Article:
As the government of Peruvian President Martin Vizcarra increases military measures to enforce a nationwide shutdown, the COVID-19 virus continues to spread exponentially, including into remote rural areas of the country, inhabited by the poorest people of Andean or Amazonian origin, who have low immune defenses.
As of last week, the government tightened a lockdown limiting movement in the street to only when absolutely necessary, for example to food markets and pharmacies. A nationwide night-time curfew has also been lengthened to between the hours of 4 pm and 5 am and (before it began at 6 pm). The new provision also allows men to be in the streets only on Monday, Wednesday and Friday, and women on Tuesday, Thursday and Saturday. On Sunday no one can leave their homes and public transport is suspended.
The number of military personnel protecting the main roads in major cities has doubled. The military and police are rigorously imposing the isolation rules, asking for identification and proof of where one is going. Against those not in compliance, the military acts to “subdue” and handcuff individuals, sending them to the nearest police station.
The police have effectively been granted a license to kill with implementation of a new act, known as the Judicial Protection Law, that exempts the police from either arrest or prosecution over the use of their weapons to harm or kill people during an emergency.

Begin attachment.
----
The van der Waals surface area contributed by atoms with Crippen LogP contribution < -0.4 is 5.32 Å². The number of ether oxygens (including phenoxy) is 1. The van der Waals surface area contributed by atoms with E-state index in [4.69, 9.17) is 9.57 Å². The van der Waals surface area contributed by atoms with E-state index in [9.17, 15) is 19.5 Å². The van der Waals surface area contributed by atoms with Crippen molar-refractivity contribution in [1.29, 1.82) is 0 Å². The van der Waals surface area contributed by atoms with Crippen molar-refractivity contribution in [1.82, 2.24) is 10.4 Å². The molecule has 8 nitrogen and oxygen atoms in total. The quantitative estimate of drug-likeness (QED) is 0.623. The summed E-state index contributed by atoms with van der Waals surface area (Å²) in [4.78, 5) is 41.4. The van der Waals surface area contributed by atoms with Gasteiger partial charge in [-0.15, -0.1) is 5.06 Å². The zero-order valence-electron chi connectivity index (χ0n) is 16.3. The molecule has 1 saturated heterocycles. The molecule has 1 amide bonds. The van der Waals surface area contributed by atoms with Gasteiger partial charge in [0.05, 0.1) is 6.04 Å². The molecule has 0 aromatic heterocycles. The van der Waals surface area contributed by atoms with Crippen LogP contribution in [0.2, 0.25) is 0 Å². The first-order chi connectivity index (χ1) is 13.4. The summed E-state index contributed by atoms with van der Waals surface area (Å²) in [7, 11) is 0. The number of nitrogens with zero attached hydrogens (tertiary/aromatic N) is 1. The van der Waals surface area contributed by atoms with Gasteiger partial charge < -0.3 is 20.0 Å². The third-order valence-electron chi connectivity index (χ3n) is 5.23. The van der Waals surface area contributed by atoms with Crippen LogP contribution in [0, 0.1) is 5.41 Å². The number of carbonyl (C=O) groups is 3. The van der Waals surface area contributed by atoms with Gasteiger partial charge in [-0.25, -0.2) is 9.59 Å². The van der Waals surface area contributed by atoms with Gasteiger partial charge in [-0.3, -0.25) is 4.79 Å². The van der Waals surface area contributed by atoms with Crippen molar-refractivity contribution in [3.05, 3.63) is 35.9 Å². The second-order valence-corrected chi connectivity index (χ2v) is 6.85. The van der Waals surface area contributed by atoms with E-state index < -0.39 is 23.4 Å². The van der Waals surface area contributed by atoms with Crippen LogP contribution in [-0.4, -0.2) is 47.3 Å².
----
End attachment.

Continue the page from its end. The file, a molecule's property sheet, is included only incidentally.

The Vizcarra government is responding to the demands of the national bourgeoisie, which fears popular upheavals. With thousands of citizens having been arrested, there have been at least three prison riots by inmates complaining over the lack of medical care.
Placing profits before the lives and health of Peru’s population, Alonso Segura, former minister of Economy and Finance, and a close ally of Washington, has urged the government to establish criteria to resume companies’ operations.
Playing Russian roulette with workers’ lives, Segura states that “it can take into account some variables such as determining the risk of the spread of the virus from a sector or activity, the mitigation capacity and economic impact that would arise from activating or maintaining the suspension of operations for more time.”
Three weeks after the detection of the first coronavirus case in Peru, the official number of cases has risen to 2,561, with 92 deaths. It was reported on Monday that three more people had died in the Hospital Arzobispo Loayza for lack of ventilators.
The known cases of infection continue to be concentrated in the most populated cities, mainly Lima (with 10 million inhabitants, comprising a third of the national population), Piura and Iquitos, the main city on the banks of the Amazon River.
In the first 10 days of the outbreak in Peru the Andean departments—where the large export mining operations are concentrated—Huancavelica, Ayacucho, Apurímac, Puno, Moquegua and Tacna in the south and Cajamarca in the far north of the country, did not record a single case.
Today, however, the spread of COVID-19 has been detected in the region known as the “mining corridor” in the southern Andes, where transnationals have invested billions of dollars. As of last weekend, the number reported infected in these regions were: one in Huancavelica, two in Ayacucho, one in Apurímac, one in Puno, one in Moquegua, nine in Tacna and six in Cajamarca.
Additionally, in the second most populated city, and the commercial and industrial center of the southern Andes, Arequipa (1 million inhabitants), the number of known cases multiplied from seven to 51 in just 10 days.
COVID-19 poses a particular threat to the indigenous peoples of these regions.